Legislators try to stop government center demolition

Lawmakers who oppose demolition failed to get enough votes, but county officials offer more time to negotiate

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  • Orange County Executive Steve Neuhaus offers the full legislature some more time for negotiations. Also pictured (from left): Mike Anagnostakis, Shannon Wong, Leigh Benton, and in front, James Kulisek andMyrna Kemnitz (Photo by Edie Johnson)

  • Legislator Matt Turnbull rails against the demolition bid (from left): Curlie Dillard, Turnbull, Roseanne Sullivan, Barry Cheney, and Paul Ruskiewicz (Photo by Edie Johnson)

“Its time to take a closer look because if we don’t stop the wrecking ball today, it could come tomorrow. Demolition bids are out until we know what we are demolishing.”
Jeffrey Berkman

By Edie Johnson

— The Orange County executive has signaled that he's willing to continue negotiations on how much of the government center to demolish.

Democrats in the legislature started this month's full session with an effort to stop the demolition of two sections of the center and reduce the scope of the renovation. Demolition is scheduled to begin in about a month. Democratic legislators also tried to fire the architect, Clark, Patterson Lee.

The resolution to stop the demolition failed, with only seven votes. Thirteen Republicans voted to continue with current plans. Legislator James Kulisek (D-Newburgh) abstained because he has a business relationship with the contractor expected to do the demolition.

The legislators who object to the demolition and renovation have lost faith in Clark, Patterson Lee. They also want to give the government center, designed by famous architect Paul Rudolph and treasured the world over, another chance.

And they expressed alarm at how much higher the demolition bids are than the estimates provided by Clark, Patterson Lee. Legislator Matt Turnbull (D-Hamptonburgh) called the discrepancy between the estimated and actual bids "incredibly outrageous, especially on an estimate that is so easily available." He said he's never before seen a bid off by more than 10 percent, much less the 100 percent discrepancy reflected in the demolition bids.

Neuhaus said the county was not yet done negotiating with the low bidder. Of the two bids received, the lower, $7.2 million bid included $1 million for "contingencies." He said the "indecisiveness of the legislature" repelled other bidders from coming forward.

Should Clark, Patterson Lee be fired?

Legislators, pulling no punches, advanced a resolution commanding Neuhaus to "fire Clark, Patterson Lee."

Legislative attorney Antoinette Reed fired back, saying that, legally, they could not "tell" the county executive what to do, but only "urge" or "recommend" that he change course.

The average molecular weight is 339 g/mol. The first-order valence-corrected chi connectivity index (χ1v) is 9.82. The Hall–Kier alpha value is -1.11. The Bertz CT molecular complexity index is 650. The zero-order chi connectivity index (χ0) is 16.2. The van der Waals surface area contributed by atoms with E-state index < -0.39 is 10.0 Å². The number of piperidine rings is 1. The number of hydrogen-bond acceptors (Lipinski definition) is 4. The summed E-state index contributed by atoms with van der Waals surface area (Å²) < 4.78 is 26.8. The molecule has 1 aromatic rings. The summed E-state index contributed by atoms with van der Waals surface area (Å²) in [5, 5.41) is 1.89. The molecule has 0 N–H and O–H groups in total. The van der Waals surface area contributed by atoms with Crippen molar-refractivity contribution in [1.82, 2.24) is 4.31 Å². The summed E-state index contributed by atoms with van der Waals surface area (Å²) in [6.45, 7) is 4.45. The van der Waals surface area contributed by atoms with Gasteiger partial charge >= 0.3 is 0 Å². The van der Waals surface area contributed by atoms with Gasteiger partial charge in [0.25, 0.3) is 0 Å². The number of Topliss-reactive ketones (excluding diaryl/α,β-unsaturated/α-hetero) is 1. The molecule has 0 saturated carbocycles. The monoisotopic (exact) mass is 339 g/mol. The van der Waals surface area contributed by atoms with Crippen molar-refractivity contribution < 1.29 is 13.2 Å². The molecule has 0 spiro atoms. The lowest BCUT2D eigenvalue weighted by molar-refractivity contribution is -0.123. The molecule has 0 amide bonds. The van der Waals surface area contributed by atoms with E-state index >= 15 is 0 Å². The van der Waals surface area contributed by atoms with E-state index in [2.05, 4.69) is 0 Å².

Roseanne Sullivan (D-Crawford) asked that the wording be revised.

"County residents, as well as many state and federal groups, are looking to us right now to put a stop to this runaway train," she said.

"Its alarming," said Jeff Berkman (D-Middletown) about the demolition bid. "Clark's work clearly needs more oversight."

He said it was time for lawmakers to take a closer look.

"If we don't stop the wrecking ball today, it could come tomorrow," he said. "Demolition bids are out until we know what we are demolishing."

Berkman listed other objections:

The architect's inability to determine square footage, with 200,000 in current plans, rather than the 180,000 square feet legislators approved.

The architect's plan to remove Rudolph's facade after a county-commissioned study found that the original facade could be restored.

The departure of two architectural firms with experience in restoring Rudolph's work.

Mike Anagnostakis (R-Montgomery) noted that the county has a budget shortfall, even without the renovation, which will likely cost more than $70 million.

"And we sit here acting like nothing is wrong," he said. "The answer is to stop all but absolutely essential spending."

County Attorney Langdon Chapman offered some limited reassurance that although the county is "stuck with the low bidder...we go on from there. We can negotiate anything, only with the low bidder."

Legislative Chair Steve Brescia also offered some support. "The horse is not out of the barn," he said.

While neither resolution passed, legislators were promised that their concerns would be seriously considered over the next two weeks of committee oversight meetings.

Brescia complained about further delays.

"Talk about surprises, we got two consents on the way in," he said of the two votes. "We have to move ahead. Damn it, the employees want a new building."

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